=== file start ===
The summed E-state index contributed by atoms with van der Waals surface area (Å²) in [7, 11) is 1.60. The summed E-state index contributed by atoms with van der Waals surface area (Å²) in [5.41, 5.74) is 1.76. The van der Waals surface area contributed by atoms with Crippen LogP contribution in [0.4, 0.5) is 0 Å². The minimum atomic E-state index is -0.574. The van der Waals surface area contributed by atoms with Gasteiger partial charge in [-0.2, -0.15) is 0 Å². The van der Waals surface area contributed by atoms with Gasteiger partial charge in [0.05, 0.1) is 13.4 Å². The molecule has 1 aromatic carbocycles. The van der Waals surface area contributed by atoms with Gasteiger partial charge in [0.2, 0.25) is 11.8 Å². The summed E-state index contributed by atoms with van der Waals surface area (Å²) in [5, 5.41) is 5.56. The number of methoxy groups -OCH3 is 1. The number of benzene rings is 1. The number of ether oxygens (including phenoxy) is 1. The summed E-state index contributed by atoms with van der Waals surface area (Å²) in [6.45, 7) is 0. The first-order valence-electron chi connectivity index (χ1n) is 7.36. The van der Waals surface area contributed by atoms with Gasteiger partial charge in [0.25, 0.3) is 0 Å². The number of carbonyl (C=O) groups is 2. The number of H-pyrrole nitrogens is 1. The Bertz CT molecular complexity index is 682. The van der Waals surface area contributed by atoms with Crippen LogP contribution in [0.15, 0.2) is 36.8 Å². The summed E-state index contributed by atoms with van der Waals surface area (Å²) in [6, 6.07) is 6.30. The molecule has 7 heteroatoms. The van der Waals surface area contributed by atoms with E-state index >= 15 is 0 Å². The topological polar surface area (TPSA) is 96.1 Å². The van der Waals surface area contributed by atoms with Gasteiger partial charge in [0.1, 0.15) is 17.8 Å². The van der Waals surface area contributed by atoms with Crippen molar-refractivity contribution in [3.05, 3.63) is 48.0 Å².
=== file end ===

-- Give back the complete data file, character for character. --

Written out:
The summed E-state index contributed by atoms with van der Waals surface area (Å²) in [7, 11) is 1.60. The summed E-state index contributed by atoms with van der Waals surface area (Å²) in [5.41, 5.74) is 1.76. The van der Waals surface area contributed by atoms with Crippen LogP contribution in [0.4, 0.5) is 0 Å². The minimum atomic E-state index is -0.574. The van der Waals surface area contributed by atoms with Gasteiger partial charge in [-0.2, -0.15) is 0 Å². The van der Waals surface area contributed by atoms with Gasteiger partial charge in [0.05, 0.1) is 13.4 Å². The molecule has 1 aromatic carbocycles. The van der Waals surface area contributed by atoms with Gasteiger partial charge in [0.2, 0.25) is 11.8 Å². The summed E-state index contributed by atoms with van der Waals surface area (Å²) in [5, 5.41) is 5.56. The number of methoxy groups -OCH3 is 1. The number of benzene rings is 1. The number of ether oxygens (including phenoxy) is 1. The summed E-state index contributed by atoms with van der Waals surface area (Å²) in [6.45, 7) is 0. The first-order valence-electron chi connectivity index (χ1n) is 7.36. The van der Waals surface area contributed by atoms with Gasteiger partial charge in [0.25, 0.3) is 0 Å². The number of carbonyl (C=O) groups is 2. The number of H-pyrrole nitrogens is 1. The Bertz CT molecular complexity index is 682. The van der Waals surface area contributed by atoms with Crippen LogP contribution in [0.15, 0.2) is 36.8 Å². The summed E-state index contributed by atoms with van der Waals surface area (Å²) in [6, 6.07) is 6.30. The molecule has 7 heteroatoms. The van der Waals surface area contributed by atoms with E-state index >= 15 is 0 Å². The topological polar surface area (TPSA) is 96.1 Å². The van der Waals surface area contributed by atoms with Gasteiger partial charge in [0.1, 0.15) is 17.8 Å². The van der Waals surface area contributed by atoms with Crippen molar-refractivity contribution in [3.05, 3.63) is 48.0 Å².